The people who live in Detroit could really use some good news after taking the hardest landing as the Age of Oil clunkered to a close. A massive homesteading retrofit program to bring free energy from sunshine would be just perfect.
In 2007, Michigan’s Governor Granholm had instigated one of the most progressive climate targets of any state in the US, to achieve an EU Kyoto Accord level of greenhouse gas reduction of 20% below 1990 by 2020.
To get there, she set out a combination of renewable energy incentives that make solar roofs in the nearly abandoned city a slam dunk, and which could bring out-of-pocket costs down to as little as $6,000.
In 2007, she signed the ambitious target. And to get there, she invited some serious thinkers to analyze the cost-effectiveness of various policy options. After a more than a year of intensive stakeholder collaboration and cost-benefit analysis, they recommended 54 climate mitigation policy actions to lower greenhouse gases and achieve a $25 billion net gain in the gross state product.
One of the policy options recommended was “Incentives to Promote Renewable Energy Systems Implementation”.
She took their advice and budgeted $25 million for solar rebates. Now the local utility, DTE Energy, as part of the its compliance plan under the state Renewable Portfolio Standard – which requires that it buy more renewable energy each year – will pay residents to install solar power that feeds the grid. They can stop the offer only once their customers have collectively installed 5 MW of solar power. Any customers of DTE Energy are eligible.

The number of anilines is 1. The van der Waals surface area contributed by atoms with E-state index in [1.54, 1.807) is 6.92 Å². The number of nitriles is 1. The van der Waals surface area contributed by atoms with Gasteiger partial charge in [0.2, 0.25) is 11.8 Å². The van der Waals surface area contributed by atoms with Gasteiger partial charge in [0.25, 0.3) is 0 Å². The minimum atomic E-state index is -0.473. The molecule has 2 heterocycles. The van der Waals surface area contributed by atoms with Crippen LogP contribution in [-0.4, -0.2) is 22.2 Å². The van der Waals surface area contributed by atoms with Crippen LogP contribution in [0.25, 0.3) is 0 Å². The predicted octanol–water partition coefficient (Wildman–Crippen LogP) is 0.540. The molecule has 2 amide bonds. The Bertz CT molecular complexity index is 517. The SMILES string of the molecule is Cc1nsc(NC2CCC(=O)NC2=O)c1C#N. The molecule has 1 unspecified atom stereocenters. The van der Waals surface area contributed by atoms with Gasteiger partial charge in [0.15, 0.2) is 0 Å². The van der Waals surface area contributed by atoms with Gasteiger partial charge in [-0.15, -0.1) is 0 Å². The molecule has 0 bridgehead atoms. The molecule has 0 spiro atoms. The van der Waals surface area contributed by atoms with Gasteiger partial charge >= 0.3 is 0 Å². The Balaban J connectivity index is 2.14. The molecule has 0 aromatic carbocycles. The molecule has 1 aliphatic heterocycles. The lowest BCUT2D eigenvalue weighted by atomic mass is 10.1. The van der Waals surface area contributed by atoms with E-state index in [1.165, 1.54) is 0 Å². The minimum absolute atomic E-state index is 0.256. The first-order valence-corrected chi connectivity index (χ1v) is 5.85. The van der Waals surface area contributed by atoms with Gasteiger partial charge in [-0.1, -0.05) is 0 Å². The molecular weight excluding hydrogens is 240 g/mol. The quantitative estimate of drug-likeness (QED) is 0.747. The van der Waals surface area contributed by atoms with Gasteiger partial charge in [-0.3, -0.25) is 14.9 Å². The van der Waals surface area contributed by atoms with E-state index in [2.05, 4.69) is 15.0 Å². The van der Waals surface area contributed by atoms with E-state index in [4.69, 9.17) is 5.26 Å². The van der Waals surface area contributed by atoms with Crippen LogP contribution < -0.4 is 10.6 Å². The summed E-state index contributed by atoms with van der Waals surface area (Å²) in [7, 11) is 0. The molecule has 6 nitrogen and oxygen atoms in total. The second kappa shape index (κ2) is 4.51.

Because the rebate pays $2,400 for every KW installed, a 5 KW system would be $12,000 off.
Like all Americans, Detroit homeowners would get the new 30% tax credit, which would reduce cost another $6,900, leaving an out-of-pocket cost of just $6,000, according to calculations by Solar Fred at Solar Power Rocks.
In addition, the utility will continue to pay a Feed-in Tariff of 11 cents per kilowatt-hour. This would bring in income year after year, which Solar Fred estimates, assuming average Detroit rain, snow and a good roof orientation, could amount to a tidy $610 or so a year.
To those people who live in the Rogue States that have not passed climate and renewable energy legislation, it must seem inconceivable that an electric utility would actually pay you to put solar on your roof to compete with their rates. But once built, renewable energy will be much cheaper than fossil energy, because the fuel is free and non-polluting. And climate legislation makes that initial switch happen.
And what more fitting way to re-energize the city that suffered the most from fossil fuels – than with a 25 to 40 year supply of fossil-free energy.
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